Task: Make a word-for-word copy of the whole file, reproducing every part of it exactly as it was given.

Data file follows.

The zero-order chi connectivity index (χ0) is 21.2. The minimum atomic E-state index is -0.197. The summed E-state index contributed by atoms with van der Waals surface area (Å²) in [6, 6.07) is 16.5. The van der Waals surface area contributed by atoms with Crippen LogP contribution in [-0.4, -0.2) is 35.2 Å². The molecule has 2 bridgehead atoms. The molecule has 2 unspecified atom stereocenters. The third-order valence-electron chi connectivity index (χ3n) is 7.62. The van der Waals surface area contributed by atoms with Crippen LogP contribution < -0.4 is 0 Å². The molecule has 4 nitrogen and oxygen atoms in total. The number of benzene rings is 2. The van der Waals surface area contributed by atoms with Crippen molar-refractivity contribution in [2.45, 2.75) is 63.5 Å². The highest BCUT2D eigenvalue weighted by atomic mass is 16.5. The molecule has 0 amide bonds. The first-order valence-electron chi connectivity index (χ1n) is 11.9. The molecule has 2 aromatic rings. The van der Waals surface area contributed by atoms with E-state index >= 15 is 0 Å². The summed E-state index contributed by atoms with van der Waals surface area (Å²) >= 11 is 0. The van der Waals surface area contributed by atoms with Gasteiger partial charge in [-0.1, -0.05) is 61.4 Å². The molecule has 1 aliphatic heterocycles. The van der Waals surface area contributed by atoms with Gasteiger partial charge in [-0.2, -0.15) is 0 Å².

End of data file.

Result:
The zero-order chi connectivity index (χ0) is 21.2. The minimum atomic E-state index is -0.197. The summed E-state index contributed by atoms with van der Waals surface area (Å²) in [6, 6.07) is 16.5. The van der Waals surface area contributed by atoms with Crippen LogP contribution in [-0.4, -0.2) is 35.2 Å². The molecule has 2 bridgehead atoms. The molecule has 2 unspecified atom stereocenters. The third-order valence-electron chi connectivity index (χ3n) is 7.62. The van der Waals surface area contributed by atoms with Crippen LogP contribution < -0.4 is 0 Å². The molecule has 4 nitrogen and oxygen atoms in total. The number of benzene rings is 2. The van der Waals surface area contributed by atoms with Crippen molar-refractivity contribution in [2.45, 2.75) is 63.5 Å². The highest BCUT2D eigenvalue weighted by atomic mass is 16.5. The molecule has 0 amide bonds. The first-order valence-electron chi connectivity index (χ1n) is 11.9. The molecule has 2 aromatic rings. The van der Waals surface area contributed by atoms with E-state index >= 15 is 0 Å². The summed E-state index contributed by atoms with van der Waals surface area (Å²) >= 11 is 0. The van der Waals surface area contributed by atoms with Gasteiger partial charge in [-0.1, -0.05) is 61.4 Å². The molecule has 1 aliphatic heterocycles. The van der Waals surface area contributed by atoms with Gasteiger partial charge in [-0.2, -0.15) is 0 Å².